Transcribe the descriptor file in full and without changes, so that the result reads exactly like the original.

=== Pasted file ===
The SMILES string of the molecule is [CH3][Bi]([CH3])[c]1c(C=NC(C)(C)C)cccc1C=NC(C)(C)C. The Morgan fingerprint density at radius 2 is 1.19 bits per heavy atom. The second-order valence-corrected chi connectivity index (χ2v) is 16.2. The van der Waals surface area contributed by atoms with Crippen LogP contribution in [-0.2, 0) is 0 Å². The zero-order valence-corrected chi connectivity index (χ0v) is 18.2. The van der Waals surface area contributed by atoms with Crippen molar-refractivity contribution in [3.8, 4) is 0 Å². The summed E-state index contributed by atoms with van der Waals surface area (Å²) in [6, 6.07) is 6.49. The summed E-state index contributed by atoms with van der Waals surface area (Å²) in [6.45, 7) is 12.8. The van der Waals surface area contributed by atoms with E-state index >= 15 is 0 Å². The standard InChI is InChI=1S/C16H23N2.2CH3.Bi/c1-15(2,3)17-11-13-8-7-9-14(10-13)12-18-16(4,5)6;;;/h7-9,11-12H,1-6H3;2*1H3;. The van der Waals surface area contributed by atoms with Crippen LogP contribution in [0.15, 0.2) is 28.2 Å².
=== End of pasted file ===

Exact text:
The SMILES string of the molecule is [CH3][Bi]([CH3])[c]1c(C=NC(C)(C)C)cccc1C=NC(C)(C)C. The Morgan fingerprint density at radius 2 is 1.19 bits per heavy atom. The second-order valence-corrected chi connectivity index (χ2v) is 16.2. The van der Waals surface area contributed by atoms with Crippen LogP contribution in [-0.2, 0) is 0 Å². The zero-order valence-corrected chi connectivity index (χ0v) is 18.2. The van der Waals surface area contributed by atoms with Crippen molar-refractivity contribution in [3.8, 4) is 0 Å². The summed E-state index contributed by atoms with van der Waals surface area (Å²) in [6, 6.07) is 6.49. The summed E-state index contributed by atoms with van der Waals surface area (Å²) in [6.45, 7) is 12.8. The van der Waals surface area contributed by atoms with E-state index >= 15 is 0 Å². The standard InChI is InChI=1S/C16H23N2.2CH3.Bi/c1-15(2,3)17-11-13-8-7-9-14(10-13)12-18-16(4,5)6;;;/h7-9,11-12H,1-6H3;2*1H3;. The van der Waals surface area contributed by atoms with Crippen LogP contribution in [0.15, 0.2) is 28.2 Å².